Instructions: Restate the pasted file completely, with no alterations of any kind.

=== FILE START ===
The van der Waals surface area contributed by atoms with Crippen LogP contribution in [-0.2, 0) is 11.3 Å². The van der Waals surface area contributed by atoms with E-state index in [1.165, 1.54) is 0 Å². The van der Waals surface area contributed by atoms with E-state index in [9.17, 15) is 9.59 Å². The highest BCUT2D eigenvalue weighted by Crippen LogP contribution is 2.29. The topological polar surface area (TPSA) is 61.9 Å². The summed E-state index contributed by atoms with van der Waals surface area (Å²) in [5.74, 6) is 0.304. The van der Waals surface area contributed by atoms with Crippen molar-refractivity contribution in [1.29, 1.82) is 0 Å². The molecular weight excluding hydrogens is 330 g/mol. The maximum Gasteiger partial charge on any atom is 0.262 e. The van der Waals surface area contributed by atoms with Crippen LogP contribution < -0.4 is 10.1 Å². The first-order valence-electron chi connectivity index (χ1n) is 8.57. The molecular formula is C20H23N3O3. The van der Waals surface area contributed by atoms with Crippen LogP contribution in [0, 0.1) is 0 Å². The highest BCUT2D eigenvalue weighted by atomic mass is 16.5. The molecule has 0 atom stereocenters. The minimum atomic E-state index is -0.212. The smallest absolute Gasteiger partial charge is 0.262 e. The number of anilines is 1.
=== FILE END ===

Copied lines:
The van der Waals surface area contributed by atoms with Crippen LogP contribution in [-0.2, 0) is 11.3 Å². The van der Waals surface area contributed by atoms with E-state index in [1.165, 1.54) is 0 Å². The van der Waals surface area contributed by atoms with E-state index in [9.17, 15) is 9.59 Å². The highest BCUT2D eigenvalue weighted by Crippen LogP contribution is 2.29. The topological polar surface area (TPSA) is 61.9 Å². The summed E-state index contributed by atoms with van der Waals surface area (Å²) in [5.74, 6) is 0.304. The van der Waals surface area contributed by atoms with Crippen molar-refractivity contribution in [1.29, 1.82) is 0 Å². The molecular weight excluding hydrogens is 330 g/mol. The maximum Gasteiger partial charge on any atom is 0.262 e. The van der Waals surface area contributed by atoms with Crippen LogP contribution < -0.4 is 10.1 Å². The first-order valence-electron chi connectivity index (χ1n) is 8.57. The molecular formula is C20H23N3O3. The van der Waals surface area contributed by atoms with Crippen LogP contribution in [0, 0.1) is 0 Å². The highest BCUT2D eigenvalue weighted by atomic mass is 16.5. The molecule has 0 atom stereocenters. The minimum atomic E-state index is -0.212. The smallest absolute Gasteiger partial charge is 0.262 e. The number of anilines is 1.